Achalasia is a rare disorder that makes it difficult for food and liquid to pass into your stomach. Achalasia occurs when the food tube (esophagus) loses the ability to squeeze food down, and the muscular valve between the esophagus and stomach doesn't fully relax. The reason for these problems is damage to the nerves in the esophagus. There's no cure, but achalasia symptoms can usually be managed with minimally invasive (endoscopic) therapy or surgery.

  • Diagnostic expertise. Achalasia can be mistaken for other digestive tract disorders. Mayo Clinic specialists experienced in treating achalasia use state-of-the-art imaging to pinpoint the cause of your problem.
  • Minimally invasive approach. If you need surgery for achalasia, Mayo surgeons typically use laparoscopic techniques, which usually involve less pain and faster recovery than traditional surgery.
  • New ideas. Mayo Clinic researchers are researching new treatments for achalasia. You have access to the expertise of Mayo's clinician-researchers.

Mayo Clinic in Rochester, Minn., ranks No. 1 for digestive disorders in the U.S. News & World Report Best Hospitals rankings. Mayo Clinic in Scottsdale, Ariz., and Mayo Clinic in Jacksonville, Fla., are ranked high performing for digestive disorders by U.S. News & World Report.

At Mayo Clinic, we assemble a team of specialists who take the time to listen and thoroughly understand your health issues and concerns. We tailor the care you receive to your personal health care needs. You can trust our specialists to collaborate and offer you the best possible outcomes, safety and service.

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Mayo Clinic works with hundreds of insurance companies and is an in-network provider for millions of people. In most cases, Mayo Clinic doesn't require a physician referral. Some insurers require referrals or may have additional requirements for certain medical care. All appointments are prioritized on the basis of medical need.

Specialists in gastroenterology usually manage care for adults who have achalasia.

For appointments or more information, call the Central Appointment Office at 800-446-2279 (toll-free) 8 a.m. to 5 p.m. Mountain Standard Time, Monday through Friday or complete an online appointment request form.

Specialists in gastroenterology usually manage care for adults who have achalasia.

For appointments or more information, call the Central Appointment Office at 904-953-0853 8 a.m. to 5 p.m. Eastern time, Monday through Friday or complete an online appointment request form.

Specialists in gastroenterology usually manage care for adults and children who have achalasia. An esophageal group within gastroenterology specializes in studying and treating complex disorders of the esophagus, including achalasia.

For appointments or more information, call the Central Appointment Office at 507-538-3270 7 a.m. to 6 p.m. Central time, Monday through Friday or complete an online appointment request form.

See information on patient services at the three Mayo Clinic locations, including transportation options and lodging.

Achalasia can be difficult to diagnose because it has symptoms similar to other digestive disorders. Mayo Clinic has radiologists and esophagus specialists experienced in recognizing achalasia.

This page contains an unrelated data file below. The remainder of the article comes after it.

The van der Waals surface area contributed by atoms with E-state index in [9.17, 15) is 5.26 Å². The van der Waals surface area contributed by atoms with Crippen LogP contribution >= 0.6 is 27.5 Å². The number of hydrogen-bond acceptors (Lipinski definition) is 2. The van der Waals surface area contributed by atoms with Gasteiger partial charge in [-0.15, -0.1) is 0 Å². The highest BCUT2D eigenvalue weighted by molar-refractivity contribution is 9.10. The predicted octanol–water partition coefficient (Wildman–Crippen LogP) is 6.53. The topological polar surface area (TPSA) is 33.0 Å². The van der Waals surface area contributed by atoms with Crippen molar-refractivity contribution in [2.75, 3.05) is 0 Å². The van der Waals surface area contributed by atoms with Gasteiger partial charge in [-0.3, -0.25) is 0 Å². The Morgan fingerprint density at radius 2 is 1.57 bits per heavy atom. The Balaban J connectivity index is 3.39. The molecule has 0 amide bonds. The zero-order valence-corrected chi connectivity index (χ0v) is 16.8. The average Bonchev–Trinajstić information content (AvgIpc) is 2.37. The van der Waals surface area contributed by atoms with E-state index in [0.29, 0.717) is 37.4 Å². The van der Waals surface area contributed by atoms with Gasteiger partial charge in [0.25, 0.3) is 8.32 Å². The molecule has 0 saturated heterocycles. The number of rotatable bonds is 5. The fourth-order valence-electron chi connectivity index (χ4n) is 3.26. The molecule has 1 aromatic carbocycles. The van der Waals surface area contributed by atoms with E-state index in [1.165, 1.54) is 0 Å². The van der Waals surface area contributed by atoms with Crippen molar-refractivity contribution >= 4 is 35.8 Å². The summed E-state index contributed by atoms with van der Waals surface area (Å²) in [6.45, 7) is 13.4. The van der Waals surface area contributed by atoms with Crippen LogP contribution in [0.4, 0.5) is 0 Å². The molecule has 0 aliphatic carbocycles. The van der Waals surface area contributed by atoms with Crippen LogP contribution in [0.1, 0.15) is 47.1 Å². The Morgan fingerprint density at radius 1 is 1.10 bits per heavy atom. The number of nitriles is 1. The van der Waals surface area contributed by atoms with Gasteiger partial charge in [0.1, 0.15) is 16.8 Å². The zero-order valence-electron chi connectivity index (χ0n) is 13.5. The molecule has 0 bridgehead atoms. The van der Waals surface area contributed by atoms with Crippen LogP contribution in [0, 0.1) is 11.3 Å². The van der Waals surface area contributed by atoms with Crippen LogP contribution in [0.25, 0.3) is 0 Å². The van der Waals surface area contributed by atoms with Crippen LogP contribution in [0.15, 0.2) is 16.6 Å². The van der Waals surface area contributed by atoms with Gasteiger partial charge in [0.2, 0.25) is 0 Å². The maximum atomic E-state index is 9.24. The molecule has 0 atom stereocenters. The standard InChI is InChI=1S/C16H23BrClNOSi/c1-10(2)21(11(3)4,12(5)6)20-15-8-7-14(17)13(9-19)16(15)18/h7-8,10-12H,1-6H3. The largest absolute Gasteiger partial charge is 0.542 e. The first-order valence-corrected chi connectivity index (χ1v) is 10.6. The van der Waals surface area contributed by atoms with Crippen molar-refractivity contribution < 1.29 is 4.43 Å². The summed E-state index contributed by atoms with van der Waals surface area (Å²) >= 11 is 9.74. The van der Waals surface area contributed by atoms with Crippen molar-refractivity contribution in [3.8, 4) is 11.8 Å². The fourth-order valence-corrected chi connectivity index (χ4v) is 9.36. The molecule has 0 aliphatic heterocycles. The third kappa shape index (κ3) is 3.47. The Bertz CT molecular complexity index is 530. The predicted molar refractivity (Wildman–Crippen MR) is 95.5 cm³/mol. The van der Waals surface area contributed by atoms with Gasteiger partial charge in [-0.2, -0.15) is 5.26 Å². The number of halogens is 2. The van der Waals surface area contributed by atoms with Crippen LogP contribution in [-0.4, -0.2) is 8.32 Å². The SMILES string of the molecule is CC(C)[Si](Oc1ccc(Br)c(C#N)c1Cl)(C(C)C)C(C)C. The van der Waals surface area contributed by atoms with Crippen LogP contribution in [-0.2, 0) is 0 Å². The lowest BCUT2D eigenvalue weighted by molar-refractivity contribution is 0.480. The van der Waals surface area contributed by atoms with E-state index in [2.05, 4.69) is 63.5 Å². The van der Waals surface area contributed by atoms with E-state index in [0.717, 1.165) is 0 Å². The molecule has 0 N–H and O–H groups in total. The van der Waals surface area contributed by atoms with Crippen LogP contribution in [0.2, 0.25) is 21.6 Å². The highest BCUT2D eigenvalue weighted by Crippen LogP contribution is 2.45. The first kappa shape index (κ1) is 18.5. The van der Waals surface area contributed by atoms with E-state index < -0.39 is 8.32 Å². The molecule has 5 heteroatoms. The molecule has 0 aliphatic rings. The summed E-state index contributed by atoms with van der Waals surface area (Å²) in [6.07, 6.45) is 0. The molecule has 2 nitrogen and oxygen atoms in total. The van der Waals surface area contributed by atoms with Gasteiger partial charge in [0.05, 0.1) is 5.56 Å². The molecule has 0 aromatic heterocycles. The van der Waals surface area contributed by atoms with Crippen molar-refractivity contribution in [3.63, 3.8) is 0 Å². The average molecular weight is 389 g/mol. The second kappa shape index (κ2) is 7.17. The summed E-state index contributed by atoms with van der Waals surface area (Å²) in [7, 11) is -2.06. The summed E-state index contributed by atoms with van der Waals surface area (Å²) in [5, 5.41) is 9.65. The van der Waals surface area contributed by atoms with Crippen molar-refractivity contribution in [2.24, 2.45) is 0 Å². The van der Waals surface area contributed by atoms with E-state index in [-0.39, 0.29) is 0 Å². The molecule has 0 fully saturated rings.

Mayo specialists use the latest technology, including:

  • Esophageal manometry. Using a catheter inserted down your esophagus, muscle contractions in your esophagus are measured when you swallow water. High-resolution manometry, used at Mayo Clinic, can assess the severity of your achalasia and guide treatment decisions.

Other useful tests include:

  • Esophagram (barium swallow). An X-ray visualizes movement of liquids through the esophagus when you swallow.
  • Endoscopy. A flexible, narrow tube (endoscope) with a camera is used to view the inside of the esophagus and stomach.

Read more about esophageal manometry and endoscopy.

Achalasia treatment focuses on relaxing or forcing open the valve between the esophagus and stomach (lower esophageal sphincter) so that food and liquid can move more easily through your digestive tract.

Specific treatment depends on your age and the severity of the condition. The options include:

  • Balloon dilation. A balloon is inserted into the esophageal sphincter and inflated to enlarge the opening. This outpatient procedure may need to be repeated if the esophageal sphincter doesn't stay open. Some people can go as long as 10 or 15 years before needing repeat balloon dilation.
  • Surgery. Mayo surgeons use a minimally invasive procedure (laparoscopic Heller myotomy) to cut the muscle at the lower end of the esophageal sphincter. People who have a Heller myotomy may later develop gastroesophageal reflux disease (GERD). To prevent reflux problems, Mayo surgeons sometimes do a second procedure (fundoplication) during the surgery when the esophageal sphincter muscle is cut. Surgery may be the preferred option for younger people, although research shows it can be effective in older people.
  • Botox (botulinum toxin). This muscle relaxant can be injected directly into the esophageal sphincter with an endoscope. Studies indicate that the injections may need to be repeated, and they may make it more difficult to perform surgery later if needed. Mayo specialists usually use Botox only for older adults and those who aren't good candidates for surgery.

Mayo Clinic researchers are working to develop improved treatment for achalasia, including an endoscopic method of myotomy (POEM procedure), as well as studying the long-term effectiveness of achalasia therapies. Mayo scientists are also researching the causes of the nerve damage that leads to achalasia.

Publications

See a list of publications by Mayo Clinic doctors on achalasia on PubMed, a service of the National Library of Medicine.

Nov. 16, 2012